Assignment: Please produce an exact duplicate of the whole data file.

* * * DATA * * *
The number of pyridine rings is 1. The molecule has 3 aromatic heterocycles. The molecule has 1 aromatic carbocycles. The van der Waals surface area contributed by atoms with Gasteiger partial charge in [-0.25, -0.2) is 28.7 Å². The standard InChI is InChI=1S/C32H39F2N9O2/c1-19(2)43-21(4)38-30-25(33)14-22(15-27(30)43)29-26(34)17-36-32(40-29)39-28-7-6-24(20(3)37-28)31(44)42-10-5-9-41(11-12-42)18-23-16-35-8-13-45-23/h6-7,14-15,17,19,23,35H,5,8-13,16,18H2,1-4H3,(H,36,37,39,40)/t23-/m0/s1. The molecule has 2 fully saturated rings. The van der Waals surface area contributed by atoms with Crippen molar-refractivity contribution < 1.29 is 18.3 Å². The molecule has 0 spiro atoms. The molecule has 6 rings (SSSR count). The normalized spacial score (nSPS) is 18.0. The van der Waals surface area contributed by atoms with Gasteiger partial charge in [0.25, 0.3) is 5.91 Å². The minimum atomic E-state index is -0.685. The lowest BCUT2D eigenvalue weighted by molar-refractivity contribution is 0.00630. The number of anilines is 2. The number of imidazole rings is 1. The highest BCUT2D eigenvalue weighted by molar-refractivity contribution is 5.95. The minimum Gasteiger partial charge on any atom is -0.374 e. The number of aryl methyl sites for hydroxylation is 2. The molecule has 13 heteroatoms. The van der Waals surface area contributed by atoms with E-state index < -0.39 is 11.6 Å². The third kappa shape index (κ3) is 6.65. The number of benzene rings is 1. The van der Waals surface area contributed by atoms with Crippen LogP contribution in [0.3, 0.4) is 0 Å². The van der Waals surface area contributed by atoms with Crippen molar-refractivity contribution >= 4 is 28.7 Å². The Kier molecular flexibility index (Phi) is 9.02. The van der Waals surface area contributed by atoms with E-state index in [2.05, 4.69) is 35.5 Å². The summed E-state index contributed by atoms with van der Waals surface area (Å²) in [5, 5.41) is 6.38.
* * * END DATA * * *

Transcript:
The number of pyridine rings is 1. The molecule has 3 aromatic heterocycles. The molecule has 1 aromatic carbocycles. The van der Waals surface area contributed by atoms with Gasteiger partial charge in [-0.25, -0.2) is 28.7 Å². The standard InChI is InChI=1S/C32H39F2N9O2/c1-19(2)43-21(4)38-30-25(33)14-22(15-27(30)43)29-26(34)17-36-32(40-29)39-28-7-6-24(20(3)37-28)31(44)42-10-5-9-41(11-12-42)18-23-16-35-8-13-45-23/h6-7,14-15,17,19,23,35H,5,8-13,16,18H2,1-4H3,(H,36,37,39,40)/t23-/m0/s1. The molecule has 2 fully saturated rings. The van der Waals surface area contributed by atoms with Crippen molar-refractivity contribution < 1.29 is 18.3 Å². The molecule has 0 spiro atoms. The molecule has 6 rings (SSSR count). The normalized spacial score (nSPS) is 18.0. The van der Waals surface area contributed by atoms with Gasteiger partial charge in [0.25, 0.3) is 5.91 Å². The minimum atomic E-state index is -0.685. The lowest BCUT2D eigenvalue weighted by molar-refractivity contribution is 0.00630. The number of anilines is 2. The number of imidazole rings is 1. The highest BCUT2D eigenvalue weighted by molar-refractivity contribution is 5.95. The minimum Gasteiger partial charge on any atom is -0.374 e. The number of aryl methyl sites for hydroxylation is 2. The molecule has 13 heteroatoms. The van der Waals surface area contributed by atoms with E-state index < -0.39 is 11.6 Å². The third kappa shape index (κ3) is 6.65. The number of benzene rings is 1. The van der Waals surface area contributed by atoms with Crippen LogP contribution in [0.3, 0.4) is 0 Å². The van der Waals surface area contributed by atoms with Crippen molar-refractivity contribution >= 4 is 28.7 Å². The Kier molecular flexibility index (Phi) is 9.02. The van der Waals surface area contributed by atoms with E-state index in [2.05, 4.69) is 35.5 Å². The summed E-state index contributed by atoms with van der Waals surface area (Å²) in [5, 5.41) is 6.38.